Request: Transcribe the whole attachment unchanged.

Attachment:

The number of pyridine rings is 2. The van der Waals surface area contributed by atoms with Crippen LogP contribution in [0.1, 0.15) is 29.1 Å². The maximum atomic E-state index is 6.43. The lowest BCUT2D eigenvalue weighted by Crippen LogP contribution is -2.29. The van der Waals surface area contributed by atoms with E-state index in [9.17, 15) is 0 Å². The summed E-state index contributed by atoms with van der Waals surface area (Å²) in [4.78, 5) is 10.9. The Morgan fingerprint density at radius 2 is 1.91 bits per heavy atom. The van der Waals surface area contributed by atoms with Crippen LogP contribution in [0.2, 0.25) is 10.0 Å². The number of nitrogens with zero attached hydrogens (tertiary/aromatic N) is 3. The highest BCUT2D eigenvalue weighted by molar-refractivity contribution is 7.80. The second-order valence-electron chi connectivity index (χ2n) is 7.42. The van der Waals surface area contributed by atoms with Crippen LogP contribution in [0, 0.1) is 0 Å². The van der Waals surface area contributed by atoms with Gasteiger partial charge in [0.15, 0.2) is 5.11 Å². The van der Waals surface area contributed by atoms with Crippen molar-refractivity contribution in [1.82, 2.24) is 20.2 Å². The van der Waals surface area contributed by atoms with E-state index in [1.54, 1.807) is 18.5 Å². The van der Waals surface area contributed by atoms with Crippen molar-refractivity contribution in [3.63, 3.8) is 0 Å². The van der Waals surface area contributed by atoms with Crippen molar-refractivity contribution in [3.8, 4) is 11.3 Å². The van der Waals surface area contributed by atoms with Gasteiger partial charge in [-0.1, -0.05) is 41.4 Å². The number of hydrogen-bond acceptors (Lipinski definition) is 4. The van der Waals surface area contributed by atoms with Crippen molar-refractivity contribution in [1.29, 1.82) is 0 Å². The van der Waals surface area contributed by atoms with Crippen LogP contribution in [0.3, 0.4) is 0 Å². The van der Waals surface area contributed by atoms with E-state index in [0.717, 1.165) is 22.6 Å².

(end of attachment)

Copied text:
The number of pyridine rings is 2. The van der Waals surface area contributed by atoms with Crippen LogP contribution in [0.1, 0.15) is 29.1 Å². The maximum atomic E-state index is 6.43. The lowest BCUT2D eigenvalue weighted by Crippen LogP contribution is -2.29. The van der Waals surface area contributed by atoms with E-state index in [9.17, 15) is 0 Å². The summed E-state index contributed by atoms with van der Waals surface area (Å²) in [4.78, 5) is 10.9. The Morgan fingerprint density at radius 2 is 1.91 bits per heavy atom. The van der Waals surface area contributed by atoms with Crippen LogP contribution in [0.2, 0.25) is 10.0 Å². The number of nitrogens with zero attached hydrogens (tertiary/aromatic N) is 3. The highest BCUT2D eigenvalue weighted by molar-refractivity contribution is 7.80. The second-order valence-electron chi connectivity index (χ2n) is 7.42. The van der Waals surface area contributed by atoms with Crippen LogP contribution in [0, 0.1) is 0 Å². The van der Waals surface area contributed by atoms with Gasteiger partial charge in [0.15, 0.2) is 5.11 Å². The van der Waals surface area contributed by atoms with Crippen molar-refractivity contribution in [1.82, 2.24) is 20.2 Å². The van der Waals surface area contributed by atoms with E-state index in [1.54, 1.807) is 18.5 Å². The van der Waals surface area contributed by atoms with Crippen molar-refractivity contribution in [3.63, 3.8) is 0 Å². The van der Waals surface area contributed by atoms with Crippen molar-refractivity contribution in [3.8, 4) is 11.3 Å². The van der Waals surface area contributed by atoms with Gasteiger partial charge in [-0.1, -0.05) is 41.4 Å². The number of hydrogen-bond acceptors (Lipinski definition) is 4. The van der Waals surface area contributed by atoms with Crippen molar-refractivity contribution in [1.29, 1.82) is 0 Å². The van der Waals surface area contributed by atoms with Crippen LogP contribution in [0.3, 0.4) is 0 Å². The van der Waals surface area contributed by atoms with E-state index in [0.717, 1.165) is 22.6 Å².